The best-case scenario for Palardy is that he kicks well enough in camp to generate a buzz around NFL circles and gets the attention of some other teams with more desperate situations at kicker than the Jets. If nothing else, the Jets will keep his resume on file in case Folk breaks down this year.
Brent Qvale, OT, Nebraska
Brent Qvale may not have been a regular starter until he filled in for injured teammates for a stretch of five games (although he did play in every game in 2013), but he is a very intriguing prospect nonetheless.
A member of a stout Nebraska, he actually played his final year of eligibility as a graduate student—a testament to his intelligence. More importantly, he carries a massive frame at 6'7", 315 pounds that will allow him to match up physically at the NFL level.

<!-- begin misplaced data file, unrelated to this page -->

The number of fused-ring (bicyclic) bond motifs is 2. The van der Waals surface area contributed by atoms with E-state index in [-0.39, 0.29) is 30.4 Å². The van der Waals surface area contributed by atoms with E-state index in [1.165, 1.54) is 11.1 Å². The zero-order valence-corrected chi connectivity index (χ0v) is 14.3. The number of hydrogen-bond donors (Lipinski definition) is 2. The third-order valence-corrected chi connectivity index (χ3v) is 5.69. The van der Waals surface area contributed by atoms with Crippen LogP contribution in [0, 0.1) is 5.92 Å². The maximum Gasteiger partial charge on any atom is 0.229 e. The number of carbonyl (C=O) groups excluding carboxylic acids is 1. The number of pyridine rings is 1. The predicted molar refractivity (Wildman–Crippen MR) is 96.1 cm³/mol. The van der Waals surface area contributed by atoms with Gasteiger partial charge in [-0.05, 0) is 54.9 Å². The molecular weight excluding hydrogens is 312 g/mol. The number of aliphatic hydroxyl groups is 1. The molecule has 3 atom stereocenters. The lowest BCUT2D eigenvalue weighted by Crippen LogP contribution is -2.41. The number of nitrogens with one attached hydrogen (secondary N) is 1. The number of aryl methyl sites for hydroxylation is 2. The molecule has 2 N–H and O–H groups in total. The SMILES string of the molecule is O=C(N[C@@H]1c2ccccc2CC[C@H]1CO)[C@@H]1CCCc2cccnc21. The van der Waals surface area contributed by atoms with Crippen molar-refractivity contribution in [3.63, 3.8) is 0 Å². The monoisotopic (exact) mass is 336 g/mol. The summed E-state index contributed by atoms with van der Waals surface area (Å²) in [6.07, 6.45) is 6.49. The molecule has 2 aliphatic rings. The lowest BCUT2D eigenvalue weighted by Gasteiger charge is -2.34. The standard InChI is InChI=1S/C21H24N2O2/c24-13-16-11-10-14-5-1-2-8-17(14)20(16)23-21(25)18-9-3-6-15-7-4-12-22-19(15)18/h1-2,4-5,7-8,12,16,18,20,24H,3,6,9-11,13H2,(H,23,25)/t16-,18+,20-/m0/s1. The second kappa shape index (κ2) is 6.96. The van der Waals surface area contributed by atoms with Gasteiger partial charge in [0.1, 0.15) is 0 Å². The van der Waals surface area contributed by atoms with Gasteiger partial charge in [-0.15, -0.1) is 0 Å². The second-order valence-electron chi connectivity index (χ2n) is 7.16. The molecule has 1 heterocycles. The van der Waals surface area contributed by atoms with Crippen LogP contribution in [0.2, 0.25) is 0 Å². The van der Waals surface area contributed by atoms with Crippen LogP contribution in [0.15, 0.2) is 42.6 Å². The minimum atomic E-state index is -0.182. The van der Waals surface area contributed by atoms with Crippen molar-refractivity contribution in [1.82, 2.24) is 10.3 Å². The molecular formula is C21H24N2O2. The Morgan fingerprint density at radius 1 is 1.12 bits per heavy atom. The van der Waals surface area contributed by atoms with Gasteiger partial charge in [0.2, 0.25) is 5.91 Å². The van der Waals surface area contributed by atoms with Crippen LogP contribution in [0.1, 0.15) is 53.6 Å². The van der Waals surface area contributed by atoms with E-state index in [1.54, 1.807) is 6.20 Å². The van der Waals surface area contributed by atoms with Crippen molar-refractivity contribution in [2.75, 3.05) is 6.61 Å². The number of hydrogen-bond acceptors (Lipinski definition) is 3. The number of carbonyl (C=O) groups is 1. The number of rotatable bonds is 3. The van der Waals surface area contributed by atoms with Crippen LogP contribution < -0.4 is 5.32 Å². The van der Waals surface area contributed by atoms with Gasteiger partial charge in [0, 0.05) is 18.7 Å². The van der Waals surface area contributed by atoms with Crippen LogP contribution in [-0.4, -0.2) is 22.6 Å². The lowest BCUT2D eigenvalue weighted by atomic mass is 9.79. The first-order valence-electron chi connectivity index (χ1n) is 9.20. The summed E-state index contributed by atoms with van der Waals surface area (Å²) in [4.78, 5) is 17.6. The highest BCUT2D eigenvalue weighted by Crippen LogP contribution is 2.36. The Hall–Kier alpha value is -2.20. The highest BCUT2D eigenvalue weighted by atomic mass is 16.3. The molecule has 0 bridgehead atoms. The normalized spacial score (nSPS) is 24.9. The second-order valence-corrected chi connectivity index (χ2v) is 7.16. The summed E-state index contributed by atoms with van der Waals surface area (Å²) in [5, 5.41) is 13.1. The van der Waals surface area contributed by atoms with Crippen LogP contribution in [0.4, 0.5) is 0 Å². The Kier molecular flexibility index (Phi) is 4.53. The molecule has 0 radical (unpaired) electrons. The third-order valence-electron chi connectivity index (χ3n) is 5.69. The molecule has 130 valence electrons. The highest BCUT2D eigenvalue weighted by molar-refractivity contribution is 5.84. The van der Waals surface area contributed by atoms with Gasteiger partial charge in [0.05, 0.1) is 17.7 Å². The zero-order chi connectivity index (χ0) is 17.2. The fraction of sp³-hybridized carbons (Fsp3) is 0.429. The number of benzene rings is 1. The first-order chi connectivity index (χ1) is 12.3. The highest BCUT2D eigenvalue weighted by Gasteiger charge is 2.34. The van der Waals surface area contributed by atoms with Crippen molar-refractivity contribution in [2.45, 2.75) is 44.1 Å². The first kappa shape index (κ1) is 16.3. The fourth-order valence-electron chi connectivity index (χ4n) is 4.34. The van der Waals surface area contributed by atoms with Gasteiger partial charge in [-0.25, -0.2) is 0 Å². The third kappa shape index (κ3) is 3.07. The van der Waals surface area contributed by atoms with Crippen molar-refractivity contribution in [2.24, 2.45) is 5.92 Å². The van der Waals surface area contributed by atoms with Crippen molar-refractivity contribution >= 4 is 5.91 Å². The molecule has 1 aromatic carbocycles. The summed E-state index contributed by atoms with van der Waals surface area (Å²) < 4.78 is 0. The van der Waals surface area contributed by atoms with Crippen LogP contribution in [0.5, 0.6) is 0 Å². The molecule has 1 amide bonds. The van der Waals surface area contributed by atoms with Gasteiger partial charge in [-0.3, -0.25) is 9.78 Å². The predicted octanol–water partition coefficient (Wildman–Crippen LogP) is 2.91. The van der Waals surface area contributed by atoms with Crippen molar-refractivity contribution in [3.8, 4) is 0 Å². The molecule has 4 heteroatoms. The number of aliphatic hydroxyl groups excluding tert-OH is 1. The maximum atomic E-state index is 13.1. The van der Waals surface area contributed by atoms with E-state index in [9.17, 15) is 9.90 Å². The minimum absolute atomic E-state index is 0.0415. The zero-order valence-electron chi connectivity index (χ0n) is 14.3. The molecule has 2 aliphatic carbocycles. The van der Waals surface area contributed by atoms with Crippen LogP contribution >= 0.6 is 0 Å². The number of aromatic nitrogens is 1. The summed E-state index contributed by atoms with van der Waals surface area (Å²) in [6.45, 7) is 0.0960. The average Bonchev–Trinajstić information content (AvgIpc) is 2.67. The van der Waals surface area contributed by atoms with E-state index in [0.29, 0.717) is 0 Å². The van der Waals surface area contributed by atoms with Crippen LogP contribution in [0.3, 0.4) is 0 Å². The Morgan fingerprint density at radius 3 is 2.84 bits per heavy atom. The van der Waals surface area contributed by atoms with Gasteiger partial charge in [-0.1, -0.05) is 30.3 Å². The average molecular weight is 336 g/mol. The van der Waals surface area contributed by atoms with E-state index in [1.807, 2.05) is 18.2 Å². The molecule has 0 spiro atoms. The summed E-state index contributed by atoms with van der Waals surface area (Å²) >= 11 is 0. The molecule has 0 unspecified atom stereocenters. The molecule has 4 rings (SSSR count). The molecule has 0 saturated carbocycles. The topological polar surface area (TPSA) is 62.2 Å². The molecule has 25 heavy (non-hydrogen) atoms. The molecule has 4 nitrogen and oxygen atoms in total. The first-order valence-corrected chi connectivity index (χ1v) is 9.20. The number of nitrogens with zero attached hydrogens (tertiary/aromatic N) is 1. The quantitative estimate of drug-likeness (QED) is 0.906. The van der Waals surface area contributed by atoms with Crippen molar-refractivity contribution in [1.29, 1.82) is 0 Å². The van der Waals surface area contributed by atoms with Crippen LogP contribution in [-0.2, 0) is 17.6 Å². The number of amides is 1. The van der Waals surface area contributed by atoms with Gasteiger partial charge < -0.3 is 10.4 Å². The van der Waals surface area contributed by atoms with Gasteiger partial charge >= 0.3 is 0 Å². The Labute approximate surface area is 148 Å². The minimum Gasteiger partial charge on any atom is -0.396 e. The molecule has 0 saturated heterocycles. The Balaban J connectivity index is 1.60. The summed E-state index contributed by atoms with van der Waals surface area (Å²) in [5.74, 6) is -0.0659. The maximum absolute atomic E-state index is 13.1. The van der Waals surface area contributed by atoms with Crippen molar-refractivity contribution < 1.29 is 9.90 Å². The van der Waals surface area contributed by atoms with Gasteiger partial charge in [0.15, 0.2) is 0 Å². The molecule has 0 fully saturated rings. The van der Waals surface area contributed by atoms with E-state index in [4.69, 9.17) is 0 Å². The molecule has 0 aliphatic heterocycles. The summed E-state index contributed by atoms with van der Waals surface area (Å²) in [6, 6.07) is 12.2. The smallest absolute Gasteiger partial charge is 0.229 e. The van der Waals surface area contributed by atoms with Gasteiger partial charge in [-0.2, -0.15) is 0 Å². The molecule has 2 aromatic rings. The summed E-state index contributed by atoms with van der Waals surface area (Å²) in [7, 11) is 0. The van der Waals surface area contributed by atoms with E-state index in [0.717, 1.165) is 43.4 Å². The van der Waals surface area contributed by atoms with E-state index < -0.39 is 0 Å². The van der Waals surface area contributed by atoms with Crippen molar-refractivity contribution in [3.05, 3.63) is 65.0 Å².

He played at left tackle for his stretch of starts at Nebraska, but his build suggests he would be a better guard in the NFL.
Perhaps some NFL coaching can help him maximize his potential as a guard, where the Jets need the most help along their offensive line.
Zach Thompson, DE, Wake Forest
The Jets continue to throw hats into the backup outside linebacker ring, adding defensive end Zach Thompson to the competition.
At 6'4", 271 pounds, he has the build to make the conversion to outside linebacker. With 28 games of experience, he is a refined, disciplined player whom coaches can trust from a mental standpoint. He also has the production to back it up, leading his team in sacks (four) as a junior.
General manager John Idzik has some inside scoop on Thompson, as his son is a fifth-year senior who played with Thompson. Now, he has to prove his worth to Idzik on the field, which won't be an easy task with so many other outside linebackers in the mix.